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arms beam beauty beneath bliss blue bower breaking breath bright bring brow charms comes dance dark dead dear death deep dream earth ev'n eyes fair fall fancy farewell fear feel fleet flowers fountain give gone hand hath hear heard heart heaven Here's hills hope hour land leave light lips live look Love's lover lute maid maiden meet moon moonlight morning ne'er never night nymphs o'er once pain past play rest rose round sail scene shine shore sigh sing sleep smile soft song soon sorrow soul sound spirit star stood strain summer sung sunny sweet tears tell thee thine thou art thought Till Twas voice wake wave weeping wings woman's young youth
Page 98 - A hunter once in a grove reclined, To shun the noon's bright eye, And oft he wooed the wandering wind To cool his brow with its sigh. While mute lay even the wild bee's hum, Nor breath could stir the aspen's hair, ' His song was still, 'Sweet Air, O come!
Page viii - It would be a delightful addition to life, if TM had a cottage within two miles of one. We went to the theatre together, and the house being luckily a good one, received TM with rapture. I could have hugged them, for it paid back the debt of the kind reception I met with in Ireland.
Page xiv - Then, many a lad I liked is dead, And many a lass grown old ; And as the lesson strikes my head, My weary heart grows cold. But wine, awhile, drives off despair, Nay, bids a hope remain — And that I think sa reason fair To fill my glass again.
Page 251 - SONG OF A HYPERBOREAN. I COME from a land in the sun-bright deep, Where golden gardens grow ; Where the winds of the north, becalm'd in sleep, Their conch-shells never blow.1 Haste to that holy Isle with me.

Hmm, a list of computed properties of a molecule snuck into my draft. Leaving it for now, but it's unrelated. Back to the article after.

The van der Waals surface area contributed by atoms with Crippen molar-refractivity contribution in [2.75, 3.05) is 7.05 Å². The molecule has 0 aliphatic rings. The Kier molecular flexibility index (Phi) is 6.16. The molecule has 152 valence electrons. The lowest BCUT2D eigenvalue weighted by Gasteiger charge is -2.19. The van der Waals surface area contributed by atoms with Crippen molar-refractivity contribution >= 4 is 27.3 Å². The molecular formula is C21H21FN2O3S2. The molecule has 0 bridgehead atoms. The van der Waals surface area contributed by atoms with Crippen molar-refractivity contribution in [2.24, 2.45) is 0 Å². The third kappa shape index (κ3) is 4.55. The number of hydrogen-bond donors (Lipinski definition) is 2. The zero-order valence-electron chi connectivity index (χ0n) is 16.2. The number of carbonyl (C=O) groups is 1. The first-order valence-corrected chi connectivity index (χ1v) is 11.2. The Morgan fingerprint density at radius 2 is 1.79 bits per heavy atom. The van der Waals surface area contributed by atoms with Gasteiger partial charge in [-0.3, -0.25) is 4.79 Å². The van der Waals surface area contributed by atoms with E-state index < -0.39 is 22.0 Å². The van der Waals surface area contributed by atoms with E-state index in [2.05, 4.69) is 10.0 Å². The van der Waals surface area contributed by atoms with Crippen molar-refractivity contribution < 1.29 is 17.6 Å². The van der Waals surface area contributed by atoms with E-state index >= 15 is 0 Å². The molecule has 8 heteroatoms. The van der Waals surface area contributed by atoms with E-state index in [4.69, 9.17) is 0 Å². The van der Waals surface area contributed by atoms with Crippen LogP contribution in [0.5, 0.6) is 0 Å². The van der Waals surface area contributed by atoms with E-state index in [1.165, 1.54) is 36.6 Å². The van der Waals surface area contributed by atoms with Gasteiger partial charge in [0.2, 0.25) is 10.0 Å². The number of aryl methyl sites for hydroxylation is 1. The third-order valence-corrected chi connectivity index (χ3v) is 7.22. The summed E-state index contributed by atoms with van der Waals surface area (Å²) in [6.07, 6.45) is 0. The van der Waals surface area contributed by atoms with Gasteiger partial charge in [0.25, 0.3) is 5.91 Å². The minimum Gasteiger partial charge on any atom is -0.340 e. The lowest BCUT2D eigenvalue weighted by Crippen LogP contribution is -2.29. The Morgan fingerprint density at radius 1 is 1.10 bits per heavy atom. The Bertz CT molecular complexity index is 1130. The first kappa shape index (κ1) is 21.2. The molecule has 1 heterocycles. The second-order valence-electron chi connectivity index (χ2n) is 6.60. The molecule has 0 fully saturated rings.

Page 283 - Mopsa is brown, But her cheek is as smooth as the peach's soft down, And, for blushing, no rose can come near her ; In short, she has woven such nets round my heart, That I ne'er from my dear little Mopsa can part, — Unless I can find one that's dearer. Her voice...
Page 14 - t is in vain — " I cannot weave, as once I wove — " So wilder'd is my heart and brain " With thinking of that youth I love ! " • Again the web she tried to trace, But tears fell o'er each tangled thread ; While, looking in her mother's face, Who watchful o'er her lean'd, she said, "Oh, my sweet Mother — 'tis in vain — " I cannot weave, as once I wove — " So wilder'd is my heart and brain « With thinking of that youth I love...
Page xv - How far my own labours in this field — if indeed, the gathering of such idle flowers may be so designated — have helped to advance, or even kept pace with the progressive improvement I have here described, it is not for me to presume to decide. I only know that in a strong and inborn feeling for music lies the source of whatever talent I may have shown for poetical composition ; and that it was the effort to translate into language the emotions and passions which music appeared to rne to express,...
Page 240 - In summer-time at break of morn, And wake us with their busy hum Around the Siha's fragrant thorn. I have a fawn from Aden's land, On leafy buds and berries nurst ; And you shall feed him from your hand Though he may start with fear at first. And I will lead you where he lies For shelter in the noontide heat ; And you may touch his sleeping eyes, And feel his little silv'rv l>ct.
Page 129 - our joyful cry ; While answering back the sounds we hear, " Ship ahoy ! ship ahoy ! what cheer ? what cheer ? " Then sails are back'd, we nearer come, Kind words are said of friends and home ; And soon, too soon, we part with pain, To sail o'er silent seas asrain.
Page xiii - It was impossible that the example of Burns, in these, his higher inspirations, should not materially contribute to elevate the character of English song-writing, and even to lead to a re-union of the gifts which it requires, if not, as of old, in the same individual, yet in that perfect sympathy between poet and musician which almost amounts to identity, and of which...